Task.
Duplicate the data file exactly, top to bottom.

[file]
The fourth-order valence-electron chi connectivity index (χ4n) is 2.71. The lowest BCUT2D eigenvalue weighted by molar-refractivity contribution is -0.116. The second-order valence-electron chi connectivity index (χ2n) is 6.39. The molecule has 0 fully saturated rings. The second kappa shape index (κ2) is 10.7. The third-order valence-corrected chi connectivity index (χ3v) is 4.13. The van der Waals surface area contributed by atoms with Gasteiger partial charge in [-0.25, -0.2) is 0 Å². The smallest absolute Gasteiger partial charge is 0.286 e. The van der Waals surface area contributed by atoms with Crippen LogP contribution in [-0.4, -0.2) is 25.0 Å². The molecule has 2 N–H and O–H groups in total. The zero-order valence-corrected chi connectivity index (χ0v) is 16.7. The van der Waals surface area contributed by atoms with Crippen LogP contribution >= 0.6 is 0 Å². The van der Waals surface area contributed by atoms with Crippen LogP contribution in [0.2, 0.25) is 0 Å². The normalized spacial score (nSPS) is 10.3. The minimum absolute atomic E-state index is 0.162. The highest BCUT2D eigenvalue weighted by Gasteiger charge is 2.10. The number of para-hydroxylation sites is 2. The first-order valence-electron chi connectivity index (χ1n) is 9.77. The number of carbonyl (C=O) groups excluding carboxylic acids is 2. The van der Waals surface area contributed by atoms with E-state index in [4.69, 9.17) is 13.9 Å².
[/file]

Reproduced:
The fourth-order valence-electron chi connectivity index (χ4n) is 2.71. The lowest BCUT2D eigenvalue weighted by molar-refractivity contribution is -0.116. The second-order valence-electron chi connectivity index (χ2n) is 6.39. The molecule has 0 fully saturated rings. The second kappa shape index (κ2) is 10.7. The third-order valence-corrected chi connectivity index (χ3v) is 4.13. The van der Waals surface area contributed by atoms with Gasteiger partial charge in [-0.25, -0.2) is 0 Å². The smallest absolute Gasteiger partial charge is 0.286 e. The van der Waals surface area contributed by atoms with Crippen LogP contribution in [-0.4, -0.2) is 25.0 Å². The molecule has 2 N–H and O–H groups in total. The zero-order valence-corrected chi connectivity index (χ0v) is 16.7. The van der Waals surface area contributed by atoms with Crippen LogP contribution >= 0.6 is 0 Å². The van der Waals surface area contributed by atoms with Crippen LogP contribution in [0.2, 0.25) is 0 Å². The normalized spacial score (nSPS) is 10.3. The minimum absolute atomic E-state index is 0.162. The highest BCUT2D eigenvalue weighted by Gasteiger charge is 2.10. The number of para-hydroxylation sites is 2. The first-order valence-electron chi connectivity index (χ1n) is 9.77. The number of carbonyl (C=O) groups excluding carboxylic acids is 2. The van der Waals surface area contributed by atoms with E-state index in [4.69, 9.17) is 13.9 Å².